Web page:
Now is the next...5 minutes, 2 weeks, 3 months
Now takes up most of your time and energy. Some examples are:
- Am I going to see them at noon hour?
- Will I pass the next math exam?
- Will I make the team or be cast in the musical?
- How will I pay for a new phone?
Be intentional. Spend 90% of your energy on Now. Spend 5% of your energy on Next. Spend 5% of your energy on Future.
Most of us spend 99% of our energy on Now, so we’re not thinking about what’s next and what’s in our future. You’re probably already pretty good at Now. You know that in the next few months you’ll be:
- Going to classes
- Working part time
- Doing extracurricular activities
- Generally maintaining the status quo
The stronger the base you have in Now, the easier it is to free up the energy you need to look ahead.
If you’re interested in making the most of Now, think about this:
How could you improve your skills?
No matter how good you are as a student, at your job, and in your other activities, ask yourself the question “How can I turn it up a notch?”
What do you need to do to stay engaged?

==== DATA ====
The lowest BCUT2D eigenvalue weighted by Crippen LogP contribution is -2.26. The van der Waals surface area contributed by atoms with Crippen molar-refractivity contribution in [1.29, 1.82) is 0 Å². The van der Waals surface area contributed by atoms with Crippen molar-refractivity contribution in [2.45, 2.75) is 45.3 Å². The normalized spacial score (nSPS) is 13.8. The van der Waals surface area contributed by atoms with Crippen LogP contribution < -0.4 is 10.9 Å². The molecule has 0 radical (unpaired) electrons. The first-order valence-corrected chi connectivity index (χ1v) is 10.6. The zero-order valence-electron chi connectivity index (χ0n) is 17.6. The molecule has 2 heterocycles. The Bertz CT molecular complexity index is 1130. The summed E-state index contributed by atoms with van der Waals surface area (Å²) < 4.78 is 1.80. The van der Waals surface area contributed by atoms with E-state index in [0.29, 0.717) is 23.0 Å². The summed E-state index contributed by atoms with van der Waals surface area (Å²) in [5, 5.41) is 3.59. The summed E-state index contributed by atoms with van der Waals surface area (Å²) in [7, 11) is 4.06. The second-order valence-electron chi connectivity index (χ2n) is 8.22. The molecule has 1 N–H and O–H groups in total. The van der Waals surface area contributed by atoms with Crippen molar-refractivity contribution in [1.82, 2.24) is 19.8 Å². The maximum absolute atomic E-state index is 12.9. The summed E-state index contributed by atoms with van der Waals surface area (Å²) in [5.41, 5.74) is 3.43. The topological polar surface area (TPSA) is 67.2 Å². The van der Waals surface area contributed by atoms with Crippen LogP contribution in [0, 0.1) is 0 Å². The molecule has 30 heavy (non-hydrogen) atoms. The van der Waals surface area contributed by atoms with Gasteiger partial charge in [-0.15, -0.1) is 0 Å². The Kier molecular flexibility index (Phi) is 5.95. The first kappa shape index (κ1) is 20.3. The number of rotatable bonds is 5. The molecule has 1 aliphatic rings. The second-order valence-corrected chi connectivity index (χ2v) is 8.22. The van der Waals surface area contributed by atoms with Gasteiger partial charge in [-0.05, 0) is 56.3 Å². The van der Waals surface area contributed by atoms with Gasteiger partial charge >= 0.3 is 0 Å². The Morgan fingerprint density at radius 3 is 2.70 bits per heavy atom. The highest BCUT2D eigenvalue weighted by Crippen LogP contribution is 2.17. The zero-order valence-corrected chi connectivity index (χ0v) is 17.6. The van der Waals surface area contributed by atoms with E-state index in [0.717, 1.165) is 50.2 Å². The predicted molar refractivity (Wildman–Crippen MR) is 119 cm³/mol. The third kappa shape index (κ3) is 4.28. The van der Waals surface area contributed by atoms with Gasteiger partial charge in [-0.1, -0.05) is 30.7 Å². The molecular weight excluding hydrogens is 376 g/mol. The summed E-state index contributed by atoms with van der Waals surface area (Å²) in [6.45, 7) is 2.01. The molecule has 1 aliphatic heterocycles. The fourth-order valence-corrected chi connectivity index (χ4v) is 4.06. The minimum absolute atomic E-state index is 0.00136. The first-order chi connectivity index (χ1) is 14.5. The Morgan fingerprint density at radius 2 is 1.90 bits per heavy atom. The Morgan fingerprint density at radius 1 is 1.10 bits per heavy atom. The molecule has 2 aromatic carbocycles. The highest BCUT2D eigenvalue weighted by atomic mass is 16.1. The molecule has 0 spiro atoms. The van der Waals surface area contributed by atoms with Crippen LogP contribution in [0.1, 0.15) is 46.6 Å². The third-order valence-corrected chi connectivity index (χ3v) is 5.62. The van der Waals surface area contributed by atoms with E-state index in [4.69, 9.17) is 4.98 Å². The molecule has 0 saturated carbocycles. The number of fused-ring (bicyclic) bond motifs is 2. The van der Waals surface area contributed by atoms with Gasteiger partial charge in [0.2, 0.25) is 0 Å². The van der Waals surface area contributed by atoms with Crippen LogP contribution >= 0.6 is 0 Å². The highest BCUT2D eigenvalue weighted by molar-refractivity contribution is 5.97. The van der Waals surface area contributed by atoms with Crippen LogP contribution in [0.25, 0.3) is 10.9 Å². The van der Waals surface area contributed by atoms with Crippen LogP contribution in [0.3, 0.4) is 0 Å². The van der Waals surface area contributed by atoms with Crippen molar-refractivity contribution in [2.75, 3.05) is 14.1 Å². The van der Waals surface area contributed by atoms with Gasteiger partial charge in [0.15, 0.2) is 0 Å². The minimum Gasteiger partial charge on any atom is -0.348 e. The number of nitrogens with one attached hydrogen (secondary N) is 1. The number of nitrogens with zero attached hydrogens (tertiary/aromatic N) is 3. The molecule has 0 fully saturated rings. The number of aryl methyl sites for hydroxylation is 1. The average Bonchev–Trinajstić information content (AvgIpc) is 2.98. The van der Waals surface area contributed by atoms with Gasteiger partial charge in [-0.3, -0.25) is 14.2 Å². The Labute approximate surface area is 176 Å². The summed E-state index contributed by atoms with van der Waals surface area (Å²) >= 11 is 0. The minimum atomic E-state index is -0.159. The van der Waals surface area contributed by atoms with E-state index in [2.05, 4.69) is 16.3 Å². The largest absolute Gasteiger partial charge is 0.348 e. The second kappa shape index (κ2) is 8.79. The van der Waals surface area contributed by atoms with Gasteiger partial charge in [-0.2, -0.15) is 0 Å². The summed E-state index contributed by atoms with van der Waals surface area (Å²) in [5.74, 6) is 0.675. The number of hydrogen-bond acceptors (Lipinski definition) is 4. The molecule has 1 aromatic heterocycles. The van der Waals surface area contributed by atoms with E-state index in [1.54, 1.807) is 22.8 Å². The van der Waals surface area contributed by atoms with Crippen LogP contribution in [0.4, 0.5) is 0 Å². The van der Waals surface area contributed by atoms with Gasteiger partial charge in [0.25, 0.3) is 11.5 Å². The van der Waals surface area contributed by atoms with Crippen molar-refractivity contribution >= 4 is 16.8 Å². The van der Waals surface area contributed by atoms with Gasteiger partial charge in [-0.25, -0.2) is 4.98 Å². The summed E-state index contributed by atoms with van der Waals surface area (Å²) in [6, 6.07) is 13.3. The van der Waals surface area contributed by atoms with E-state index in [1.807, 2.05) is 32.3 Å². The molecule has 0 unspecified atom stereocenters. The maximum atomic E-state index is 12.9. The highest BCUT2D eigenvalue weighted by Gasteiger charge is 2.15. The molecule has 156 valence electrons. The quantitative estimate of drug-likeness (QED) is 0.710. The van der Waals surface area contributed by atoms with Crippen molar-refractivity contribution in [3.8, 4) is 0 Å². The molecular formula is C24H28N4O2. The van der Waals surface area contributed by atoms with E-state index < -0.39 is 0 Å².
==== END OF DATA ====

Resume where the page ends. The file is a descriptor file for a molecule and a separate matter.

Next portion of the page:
School may be boring. But if you’re going to be there anyway, why not find ways to improve the situation or how you feel about it?
See how the information in a boring course applies to your life:
- How does Physics apply to Phys. Ed.?
- How does exploring themes in English help you identify patterns in your own life?
- How does Math help you in day-to-day activities?
Figure out how the course fits into the bigger picture:
- Do you need this course to graduate?
- Is it a required course for a program you want to take?
- Sit near the front.
- Talk to the teacher.
- Answer a question.
- Ask a question.
- Find out from others why they like this class.
- Reward yourself for the work you do in the course.
How can I build relationships?
At school, work, and other activities you have the opportunity to get to know:
- Other students and co-workers
You can learn a lot from the people you spend time with, especially when their ages and interests are different than yours.
You’ll find these people among your co-workers, teachers, coaches, and adult friends. They possess a wealth of information. They know many other people, they’re aware of opportunities that you may not know about—and they may be willing to share all this with you.
- Next semester
- Next school year(s)
- When you leave high school
Next is not yet right in your face, but you’ll probably want to spend a bit of time planning for it, starting NOW.
• Continuing to improve your skills, staying engaged, and building relationships
• Registering for courses that meet admission criteria for programs and jobs you’re interested in
• Continuing to explore your options following high school
• Paying attention to what you like and what you’re good at
2 to 4 (or more) years after you leave high school, when you feel ready for adult life.
- Keeping your options open
- Continuing to ask yourself what you want out of life
- Continuing to ask yourself what you want to give back